Thursday, 21 April 2011
Putting women at the centre of politics
The ‘invisibility’ of women during Labour’s general election campaign shocked many in the party, as did the struggle to field a female candidate in the leadership election. It reminded everyone how far away gender equality still is, despite the tangible but incremental progress under Labour. And it showed that Labour, whilst rightly proud of the step change in female political representation that happened in 1997 and still far ahead of the other major parties, had become complacent. It highlighted the extent to which cultural and institutional sexism remains in our politics.
So how do we move forward towards genuine fair representation? Politics is now dominated by a generation of 40 year olds; prime ministers having children whilst in office is becoming old news. There seems a clear opportunity to change some norms. How does that happen? There was lots of handwringing in the Labour leadership debates about the lack of female candidates and the hustings often focused on the pressures on the candidates’ young families – but ultimately it was still a contest dominated by male former special advisers. Similarly, it seemed strikingly positive that four weeks after stepping into such a high profile job, Ed Miliband went on paternity leave. But what should have been a powerful symbol of the importance of shared responsibility for childcare, quickly became a public narrative of a void at the top of the Labour Party. It’s important that new times don’t end up reinforcing the status quo.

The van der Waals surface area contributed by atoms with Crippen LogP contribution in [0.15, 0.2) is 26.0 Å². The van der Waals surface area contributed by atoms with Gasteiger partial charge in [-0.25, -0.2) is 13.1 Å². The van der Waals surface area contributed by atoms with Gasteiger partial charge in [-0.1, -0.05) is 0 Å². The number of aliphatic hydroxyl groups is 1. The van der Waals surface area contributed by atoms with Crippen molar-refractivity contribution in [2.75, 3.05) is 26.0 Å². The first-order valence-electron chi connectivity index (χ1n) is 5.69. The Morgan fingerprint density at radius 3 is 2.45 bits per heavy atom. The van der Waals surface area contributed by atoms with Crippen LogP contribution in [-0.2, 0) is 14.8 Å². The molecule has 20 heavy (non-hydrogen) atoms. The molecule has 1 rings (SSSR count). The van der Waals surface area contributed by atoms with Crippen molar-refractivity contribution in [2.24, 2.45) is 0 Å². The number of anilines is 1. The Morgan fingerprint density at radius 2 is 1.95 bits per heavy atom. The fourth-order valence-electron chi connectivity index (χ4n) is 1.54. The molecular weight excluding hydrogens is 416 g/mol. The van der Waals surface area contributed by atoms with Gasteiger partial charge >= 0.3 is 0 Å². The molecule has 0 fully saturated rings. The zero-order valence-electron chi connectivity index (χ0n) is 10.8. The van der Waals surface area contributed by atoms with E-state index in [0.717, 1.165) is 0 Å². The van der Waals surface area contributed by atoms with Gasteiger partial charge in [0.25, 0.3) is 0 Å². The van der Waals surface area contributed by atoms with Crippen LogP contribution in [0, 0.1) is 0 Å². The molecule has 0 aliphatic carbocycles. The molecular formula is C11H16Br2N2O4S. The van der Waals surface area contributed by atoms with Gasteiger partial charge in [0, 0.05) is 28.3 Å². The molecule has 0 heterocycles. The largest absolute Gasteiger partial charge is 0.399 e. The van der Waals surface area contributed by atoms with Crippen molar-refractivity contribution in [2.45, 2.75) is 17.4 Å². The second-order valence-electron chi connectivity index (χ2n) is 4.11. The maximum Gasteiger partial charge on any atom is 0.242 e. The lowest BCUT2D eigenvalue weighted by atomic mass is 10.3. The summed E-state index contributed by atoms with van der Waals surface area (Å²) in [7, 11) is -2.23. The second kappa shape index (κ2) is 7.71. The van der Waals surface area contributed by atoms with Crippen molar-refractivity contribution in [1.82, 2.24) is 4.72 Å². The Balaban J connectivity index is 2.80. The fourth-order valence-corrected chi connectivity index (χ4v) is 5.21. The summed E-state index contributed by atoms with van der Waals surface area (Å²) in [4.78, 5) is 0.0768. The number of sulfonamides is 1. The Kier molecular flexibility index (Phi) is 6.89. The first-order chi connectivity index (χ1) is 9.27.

The spring issue of the Fabian Review is a special issue dedicated to gender equality. It’s published next Wednesday (27th) and will be hitting member’s doormats throughout the week.
As well as considering these issues of political representation, it also focuses on the government's programme of public spending cuts and how they impact disproportionately on women. The Women’s Budget Group report that followed last year’s Comprehensive Spending Review provides a pretty compelling exposition of how under this government, women’s lives are going to get considerably worse. Howard Reed argues in the magazine that the cuts "did not have to be made in a way which disadvantaged women this much".
You can preview Howard Reed's new research data here, as well as piece by Demos director Kitty Ussher on Next Left on how future budgets can be fairer.
We'll be previewing more pieces over the next few days - and you can get more information on what's in the magazine and how to get hold of it here. Comments and feedback as ever very much appreciated below.